The Corvette Special had its shakedown race at Laguna Seca on October 22, 1961, and was a DNF. Nothing serious, just the usual “new car bugs” stuff. Balchowsky liked to set up the suspension of his Old Yeller cars “loose” whereas MacDonald liked his cars tight. While MacDonald wasn’t shy about letting it all hang out on the track, the Balchowsky setup was described as “unnerving” for Dave.
By the second race on November 11, 1961, the car was pretty much dialed in and MacDonald took 2nd place. Four weeks later, after more adjusting, the Corvette Special took another 2nd place win and a 1st place win. This was the Special’s first big win, and unfortunately, the beginning of not very many races for the ’61 Corvette Special.
For the 1962 season, the MacDonald/Simpson Corvette Special took 1st place in the first 3 races of the season. But Dave and Jim determined that they stood a better chance of a championship if they raced the production-based Corvette. So the Special was parked and they raced the production Corvette to the B/Production championship in 1962.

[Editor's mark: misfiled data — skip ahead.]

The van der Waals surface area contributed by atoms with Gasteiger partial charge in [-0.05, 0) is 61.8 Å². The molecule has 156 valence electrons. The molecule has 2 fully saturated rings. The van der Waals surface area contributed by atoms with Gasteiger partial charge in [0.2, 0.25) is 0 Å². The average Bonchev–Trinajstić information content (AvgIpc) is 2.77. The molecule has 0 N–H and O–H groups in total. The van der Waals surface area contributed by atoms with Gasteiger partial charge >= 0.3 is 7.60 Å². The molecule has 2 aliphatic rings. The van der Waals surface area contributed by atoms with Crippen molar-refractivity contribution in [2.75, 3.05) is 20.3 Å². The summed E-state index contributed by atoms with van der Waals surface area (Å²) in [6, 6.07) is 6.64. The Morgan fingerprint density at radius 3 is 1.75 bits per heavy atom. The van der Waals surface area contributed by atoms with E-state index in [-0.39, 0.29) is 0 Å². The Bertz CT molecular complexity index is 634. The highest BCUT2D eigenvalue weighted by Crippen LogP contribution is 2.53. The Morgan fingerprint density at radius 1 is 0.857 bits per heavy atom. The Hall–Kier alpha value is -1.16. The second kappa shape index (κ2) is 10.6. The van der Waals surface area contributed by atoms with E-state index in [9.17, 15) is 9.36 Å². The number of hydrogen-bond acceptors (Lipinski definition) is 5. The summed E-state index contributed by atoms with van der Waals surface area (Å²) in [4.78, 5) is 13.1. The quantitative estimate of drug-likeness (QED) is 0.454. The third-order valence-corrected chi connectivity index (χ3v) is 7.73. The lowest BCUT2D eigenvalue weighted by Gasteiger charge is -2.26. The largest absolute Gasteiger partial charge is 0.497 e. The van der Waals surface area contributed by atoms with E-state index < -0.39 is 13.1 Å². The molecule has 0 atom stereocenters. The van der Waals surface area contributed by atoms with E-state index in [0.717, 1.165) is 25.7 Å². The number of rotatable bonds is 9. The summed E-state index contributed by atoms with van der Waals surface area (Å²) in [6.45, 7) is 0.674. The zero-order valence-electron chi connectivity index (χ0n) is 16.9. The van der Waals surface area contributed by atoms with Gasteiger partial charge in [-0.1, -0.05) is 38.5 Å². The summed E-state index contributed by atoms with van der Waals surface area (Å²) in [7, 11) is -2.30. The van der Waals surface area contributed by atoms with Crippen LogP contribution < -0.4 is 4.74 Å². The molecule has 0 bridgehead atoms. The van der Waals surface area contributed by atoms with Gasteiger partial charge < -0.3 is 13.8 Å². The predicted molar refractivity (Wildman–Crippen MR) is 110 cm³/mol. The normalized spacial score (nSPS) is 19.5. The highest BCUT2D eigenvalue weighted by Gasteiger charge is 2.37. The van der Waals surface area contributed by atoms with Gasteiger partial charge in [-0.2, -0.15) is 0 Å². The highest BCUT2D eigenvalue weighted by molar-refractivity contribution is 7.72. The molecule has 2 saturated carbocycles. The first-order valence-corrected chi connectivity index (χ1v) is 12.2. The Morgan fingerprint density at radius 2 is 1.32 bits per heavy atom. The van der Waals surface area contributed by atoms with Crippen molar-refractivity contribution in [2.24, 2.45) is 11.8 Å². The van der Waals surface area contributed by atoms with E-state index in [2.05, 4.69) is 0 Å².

The rest of the season, MacDonald drove the Special only two more times – on May 27 at Santa Barbara and September 23 at the Reno Grand Prix. While the car showed excellent potential, the team never fully developed the car. Plus, the timing wasn’t right, as “opportunity” came knocking when Shelby began courting MacDonald to drive his new Cobra racers.
At this point, we need to hit “Still Pause” and back up a little. While Duntov indeed visited MacDonald in the Summer of ‘61, it was never documented that it was the Corvette Special that gave Zora the idea for the ’63 “Lightweight” Grand Sport. After all, Duntov was well versed on tube-framed lightweights.
But clearly, the Corvette Special’s performance at the December ‘61 Cotati race captured the attention of Sports Car Graphic magazine as the way of the future for Corvette. The cover of the March 1962 issue says, “Complete Tech Report Cutaway And Details MacDonald Corvette Special.” Inside was a 6-page feature story with a 2-page center spread cutaway technical illustration of the car.